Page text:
Don't try to create too much content when starting out. Going back to the point I made earlier; if you over-complicate or give yourself too much to do, you are more likely to quit. We want to make this process simple and being comfortable is essential—it should not feel like a job at any point. Once you have adapted to a routine, you can reevaluate any other work or endeavours you wish to achieve. Starting small will also help you stay consistent for your audience. The best way to grow an audience is to deliver content consistently, as that makes it easier for people to build a routine around your work. Lose that consistency, and you will lose your audience no matter the size. It's important to communicate if you are missing a week due to external commitments. Networking helps grow your audience too, but we will expand on this in a future piece.
This may come as a shock, but the first article or piece of writing you will create will not be good. Perhaps that's discouraging, but it is important to note that practice makes perfect, and this is another area where consistency comes into play. Content creation is similar to Magic: The Gathering: the more you practice, the better you become. As long as you demonstrate you care and display passion in the content you are creating, your audience will gravitate toward this above all else. People will trade quality of work for passion, and it's crucial to display passion first and foremost. Quality of work will come through writing lots of articles over time, and no one enters into this at a high standard. You will develop skills the more you create content, so do not put too much stock in quality when starting out and focus on your strengths.
Reading articles and other content is a proactive way to see what's out there. However, I would proceed with some caution. Content creation incorporates influence, and it is easy to fall into the trap of being influenced by someone else's work without even realizing it. The last thing you want is to copy someone else's content—besides being unethical, it dilutes your voice and erases what makes you unique as a creator. For me, I tend to avoid reading articles about Modern as it may unintentionally create bias which may feature in my future work. However, we all behave and act differently, which means you may be able to compartmentalize with no issue.
Once you've figured out what you want to do and get down to writing, where do you want your content to go? I do not recommend pitching to websites immediately, as it's essential to get your content out there on a blog or something similar first. This shows you have the drive and motivation to achieve your goals independently. Having a hub for your work is a good starting point, as this allows your growing audience to find your content easily. Again, you want to keep things simple when you start out, and pitching to sites is something you can do down the line once you are comfortable and in a routine. While posting content on your blog, you are creating a portfolio for future websites to look at.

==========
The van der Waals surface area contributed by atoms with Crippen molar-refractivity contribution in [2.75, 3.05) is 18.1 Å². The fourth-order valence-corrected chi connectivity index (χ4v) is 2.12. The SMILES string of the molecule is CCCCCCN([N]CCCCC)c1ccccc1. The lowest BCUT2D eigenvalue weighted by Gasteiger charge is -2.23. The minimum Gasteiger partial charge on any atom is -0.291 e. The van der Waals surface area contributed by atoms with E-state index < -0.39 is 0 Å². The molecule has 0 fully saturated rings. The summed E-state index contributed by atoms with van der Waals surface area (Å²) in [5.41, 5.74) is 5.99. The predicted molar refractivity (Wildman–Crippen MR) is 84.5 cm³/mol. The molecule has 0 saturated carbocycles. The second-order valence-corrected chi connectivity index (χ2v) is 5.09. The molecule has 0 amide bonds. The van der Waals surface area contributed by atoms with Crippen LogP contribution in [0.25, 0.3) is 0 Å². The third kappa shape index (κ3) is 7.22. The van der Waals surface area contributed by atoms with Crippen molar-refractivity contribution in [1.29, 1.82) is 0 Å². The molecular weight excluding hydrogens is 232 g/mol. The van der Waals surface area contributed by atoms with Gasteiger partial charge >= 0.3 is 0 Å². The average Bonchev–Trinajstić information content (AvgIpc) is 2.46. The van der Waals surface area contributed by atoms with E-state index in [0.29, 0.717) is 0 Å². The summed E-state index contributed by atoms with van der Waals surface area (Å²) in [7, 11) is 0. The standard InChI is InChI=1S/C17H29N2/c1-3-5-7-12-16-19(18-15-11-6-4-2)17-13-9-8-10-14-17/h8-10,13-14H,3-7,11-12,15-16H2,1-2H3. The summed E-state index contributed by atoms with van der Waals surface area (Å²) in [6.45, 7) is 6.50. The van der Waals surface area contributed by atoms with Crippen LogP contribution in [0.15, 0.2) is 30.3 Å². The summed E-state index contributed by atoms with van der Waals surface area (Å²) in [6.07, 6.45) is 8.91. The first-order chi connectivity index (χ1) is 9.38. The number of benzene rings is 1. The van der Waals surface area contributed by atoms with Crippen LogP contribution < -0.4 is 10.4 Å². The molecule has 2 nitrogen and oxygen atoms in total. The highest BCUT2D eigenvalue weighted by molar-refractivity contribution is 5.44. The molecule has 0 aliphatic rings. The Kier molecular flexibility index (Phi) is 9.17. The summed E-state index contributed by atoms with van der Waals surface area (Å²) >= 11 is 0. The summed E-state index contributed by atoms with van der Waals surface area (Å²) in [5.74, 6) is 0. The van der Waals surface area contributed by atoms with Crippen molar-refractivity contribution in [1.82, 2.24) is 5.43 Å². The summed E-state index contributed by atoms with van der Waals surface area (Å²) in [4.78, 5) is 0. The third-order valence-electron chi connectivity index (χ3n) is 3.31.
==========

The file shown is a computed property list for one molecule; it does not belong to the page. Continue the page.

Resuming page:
In terms of sites to use, I recommend either Tumblr or WordPress. These both have free options and do the job. You don't want to dig too deep into finding a place as mentioned before; you want to focus on the content and not the small details. Both Tumblr and WordPress provide a level of professionalism and allow your content to do the talking.
Mentioning Grammarly is not a sponsored mention, I've just found it to be an excellent tool for writing. Grammarly irons out the creases in your grammar and writing habits and identifies when you are writing in passive voice. I would not treat what Grammarly offers as gospel; however, it will get you into a routine of how to write, which will improve your skills long-term. I attribute a fair amount of my writing skills to the software, and I recommend giving it a go. The free side of Grammarly is still a great resource, and you want your content to be as tidy as possible before you post to the internet.
Remember, no matter the numbers, likes or subscriptions, you are always succeeding if you are producing something you love. It's easy to be consumed by figures, but the vital factor is what *you* are doing and how you are feeling about it. Passion is an important instrument when it comes to content creation, and it's critical to nurture that fire for as long as possible.
Magic is one of the best games in the world and is reaching a new threshold of popularity, which creates an excellent opportunity to delve into content creation. I hope this article gives you an idea of how to get started and how to approach the world of content creation—it can be scary, but it is one of the most rewarding ways to engage with the game.
Lastly, if you have any questions feel free to reach out to me on Twitter. I am more than happy to help any of you who want to start this journey into Magic content creation. Give it a go, and it may ignite your spark.